Our experience in Haiti made us realize that a pre-packaged shelter, constructed in 12 hours, supplies much needed shelter in quick fashion. But it does little to support the local economy, or the needs of the displaced citizens who consistently find themselves looking for something to do.
What we like about our system is that it could still be quickly constructed – a roof could be set up overhead in merely two days time if the system was prototyped. But with the need to skin the building given back to the local circumstance, there is a possibility for a burgeoning economy to help with the period of transition. A series of occupations could be developed that collect and prepare materials. And a series of jobs could be established for skilled “weavers” that use the materials to fashion building skins. What typically takes 2 days to construct now takes two weeks to complete, providing stimulus to the local economy, resourcing local materials.
That is why the community design concepts are ultimately as important as the design of the shelter itself – the ability to realize cultures in transition, how they change, and how they adapt is critical to providing a solution for transitional shelter that can evolve with the circumstance. We could have proposed solar panels, but transitional shelters typically have little need for power. A simple battery station for cell phones can be provided. We could easily add a water collection system and filtration tank, but aid organizations usually are quick to establish access to clean water tanks that can be serviced by water delivery trucks. A small tank for hand and feet washing would do the trick. We used the lessons we learned from post-disaster conditions in Haiti – design within reach with recognition of the services already provided. This makes for a much simpler, and more durable finished product.
A price point has to be met in order to make the shelter competitive with the current model. Adding intensive technologies or systems that can be provided by other organizations inflates much of the material cost. Initial estimates for our prototype are coming in at about $2700 (US) dollars for materials. Should the prototype be mass-produced, our price point could be lowered to a more competitive $2000 (US) dollar range.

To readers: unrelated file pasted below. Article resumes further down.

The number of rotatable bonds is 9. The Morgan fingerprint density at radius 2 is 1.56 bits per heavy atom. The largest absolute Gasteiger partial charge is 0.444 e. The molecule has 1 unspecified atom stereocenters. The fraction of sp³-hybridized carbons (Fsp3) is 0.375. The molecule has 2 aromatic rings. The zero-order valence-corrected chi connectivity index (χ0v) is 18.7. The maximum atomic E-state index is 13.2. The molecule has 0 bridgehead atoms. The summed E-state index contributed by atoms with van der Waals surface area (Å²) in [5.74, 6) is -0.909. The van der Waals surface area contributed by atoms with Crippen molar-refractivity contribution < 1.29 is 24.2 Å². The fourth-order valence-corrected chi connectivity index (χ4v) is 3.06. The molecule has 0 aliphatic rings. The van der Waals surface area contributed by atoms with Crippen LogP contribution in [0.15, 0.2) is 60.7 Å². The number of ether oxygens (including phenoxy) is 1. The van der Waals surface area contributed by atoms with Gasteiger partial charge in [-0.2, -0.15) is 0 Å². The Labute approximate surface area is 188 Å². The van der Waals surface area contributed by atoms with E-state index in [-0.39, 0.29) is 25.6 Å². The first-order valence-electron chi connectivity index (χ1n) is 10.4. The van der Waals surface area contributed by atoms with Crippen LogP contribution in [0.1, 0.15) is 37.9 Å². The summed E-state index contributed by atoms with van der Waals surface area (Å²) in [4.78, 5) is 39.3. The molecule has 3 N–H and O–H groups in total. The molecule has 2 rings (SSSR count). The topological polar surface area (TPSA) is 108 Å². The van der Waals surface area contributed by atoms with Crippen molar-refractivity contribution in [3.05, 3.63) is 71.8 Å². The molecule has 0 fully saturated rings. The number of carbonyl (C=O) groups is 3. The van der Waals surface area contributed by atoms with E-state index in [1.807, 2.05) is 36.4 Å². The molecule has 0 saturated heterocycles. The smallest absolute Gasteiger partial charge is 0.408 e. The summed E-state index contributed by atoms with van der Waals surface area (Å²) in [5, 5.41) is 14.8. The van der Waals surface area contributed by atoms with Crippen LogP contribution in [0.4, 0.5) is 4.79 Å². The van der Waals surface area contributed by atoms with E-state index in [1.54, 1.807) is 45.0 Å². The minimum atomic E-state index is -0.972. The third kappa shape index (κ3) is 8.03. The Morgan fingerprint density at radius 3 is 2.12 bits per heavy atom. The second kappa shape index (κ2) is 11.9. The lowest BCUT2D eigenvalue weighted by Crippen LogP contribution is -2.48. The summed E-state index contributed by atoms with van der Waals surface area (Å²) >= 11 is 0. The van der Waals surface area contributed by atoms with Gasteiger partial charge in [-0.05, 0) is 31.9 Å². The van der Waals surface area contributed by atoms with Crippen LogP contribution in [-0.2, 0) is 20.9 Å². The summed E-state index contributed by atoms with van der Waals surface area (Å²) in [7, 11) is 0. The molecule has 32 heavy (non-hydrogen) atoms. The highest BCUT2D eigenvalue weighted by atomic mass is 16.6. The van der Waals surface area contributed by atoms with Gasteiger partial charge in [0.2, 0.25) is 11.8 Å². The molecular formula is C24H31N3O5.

Our group is in the process of constructing the prototype, which we hope to complete in the next few weeks. Since we began our research, new disasters have taken place. By mid-year 2011, some 355 disasters of various scales had occurred over the globe, and it is anticipated that this will be the costliest year of record to deal with the aftermath. Japan had an earthquake and tsunami in March; New Zealand had two significant earthquakes this year; landslides and flashfloods in Brazil; and the United States has had several severe storms and floodwater events that will cost the government billions of dollars in recovery funding.
What can a shelter do, beyond the simplicity of providing a roof, to help people recover… to help a region rebuild? We think this design is a start to constructing a larger dialogue about this issue. It does not intend to be the ideal design for the universal condition – it simply provides a framework for transitional growth.
Text by David Lopez
Maryland Institute College of Art , Environmental Design Department
Design Build studio (Spring/Fall 2011)
Faculty: David Lopez, AIA
Students: Zoe Axelrod, Moulee Basumallik, Leslie Giron, Antoine Heath, Seung Min Hwang, Lisa Kaliczak, Rachel Kang, Bo Ra Kim, Kelly Marburger, John McGlew, Lorraine Nicoletta, Nick Richardson, Renee Shen, Kallie Sternburgh, Tessa Tripodi, Kurt Waters, Sol Winer
Graduate Assistants: Timothy Hoover, Jessica Karle
Sponsors and Donors: Whiting Turner Construction Company; Architecture for Humanity – Baltimore; oo-d-a.com; Worldwide Shelters.org; Hord Coplan Macht; Gutierrez Studios
For more information visit their website here.